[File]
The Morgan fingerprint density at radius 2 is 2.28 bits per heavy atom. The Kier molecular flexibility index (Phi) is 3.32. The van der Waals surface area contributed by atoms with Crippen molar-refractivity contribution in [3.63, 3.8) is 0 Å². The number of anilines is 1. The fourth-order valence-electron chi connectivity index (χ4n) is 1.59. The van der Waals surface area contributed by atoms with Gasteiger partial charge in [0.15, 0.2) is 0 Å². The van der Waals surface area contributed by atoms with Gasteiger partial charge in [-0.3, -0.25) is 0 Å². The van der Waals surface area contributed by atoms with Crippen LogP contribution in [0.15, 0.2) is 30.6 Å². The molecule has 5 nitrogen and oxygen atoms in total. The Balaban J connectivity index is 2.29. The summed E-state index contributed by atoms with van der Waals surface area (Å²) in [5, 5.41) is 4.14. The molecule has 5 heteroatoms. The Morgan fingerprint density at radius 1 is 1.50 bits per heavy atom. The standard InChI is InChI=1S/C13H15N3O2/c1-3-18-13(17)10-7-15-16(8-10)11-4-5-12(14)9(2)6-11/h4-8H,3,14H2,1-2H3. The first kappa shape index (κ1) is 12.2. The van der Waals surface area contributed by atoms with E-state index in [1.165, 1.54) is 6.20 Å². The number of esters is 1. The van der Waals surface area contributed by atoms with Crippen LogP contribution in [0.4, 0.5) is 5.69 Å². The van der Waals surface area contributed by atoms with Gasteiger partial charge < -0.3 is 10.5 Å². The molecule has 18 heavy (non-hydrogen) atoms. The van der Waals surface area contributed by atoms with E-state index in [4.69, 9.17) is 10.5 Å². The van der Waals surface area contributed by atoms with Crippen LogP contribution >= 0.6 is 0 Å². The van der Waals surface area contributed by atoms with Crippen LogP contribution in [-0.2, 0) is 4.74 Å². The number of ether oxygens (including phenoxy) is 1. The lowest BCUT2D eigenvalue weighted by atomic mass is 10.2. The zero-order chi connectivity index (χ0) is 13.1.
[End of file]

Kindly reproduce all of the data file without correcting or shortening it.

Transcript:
The Morgan fingerprint density at radius 2 is 2.28 bits per heavy atom. The Kier molecular flexibility index (Phi) is 3.32. The van der Waals surface area contributed by atoms with Crippen molar-refractivity contribution in [3.63, 3.8) is 0 Å². The number of anilines is 1. The fourth-order valence-electron chi connectivity index (χ4n) is 1.59. The van der Waals surface area contributed by atoms with Gasteiger partial charge in [0.15, 0.2) is 0 Å². The van der Waals surface area contributed by atoms with Gasteiger partial charge in [-0.3, -0.25) is 0 Å². The van der Waals surface area contributed by atoms with Crippen LogP contribution in [0.15, 0.2) is 30.6 Å². The molecule has 5 nitrogen and oxygen atoms in total. The Balaban J connectivity index is 2.29. The summed E-state index contributed by atoms with van der Waals surface area (Å²) in [5, 5.41) is 4.14. The molecule has 5 heteroatoms. The Morgan fingerprint density at radius 1 is 1.50 bits per heavy atom. The standard InChI is InChI=1S/C13H15N3O2/c1-3-18-13(17)10-7-15-16(8-10)11-4-5-12(14)9(2)6-11/h4-8H,3,14H2,1-2H3. The first kappa shape index (κ1) is 12.2. The van der Waals surface area contributed by atoms with E-state index in [1.165, 1.54) is 6.20 Å². The number of esters is 1. The van der Waals surface area contributed by atoms with Crippen LogP contribution in [0.4, 0.5) is 5.69 Å². The van der Waals surface area contributed by atoms with Gasteiger partial charge < -0.3 is 10.5 Å². The molecule has 18 heavy (non-hydrogen) atoms. The van der Waals surface area contributed by atoms with E-state index in [4.69, 9.17) is 10.5 Å². The van der Waals surface area contributed by atoms with Crippen LogP contribution >= 0.6 is 0 Å². The van der Waals surface area contributed by atoms with Crippen LogP contribution in [-0.2, 0) is 4.74 Å². The number of ether oxygens (including phenoxy) is 1. The lowest BCUT2D eigenvalue weighted by atomic mass is 10.2. The zero-order chi connectivity index (χ0) is 13.1.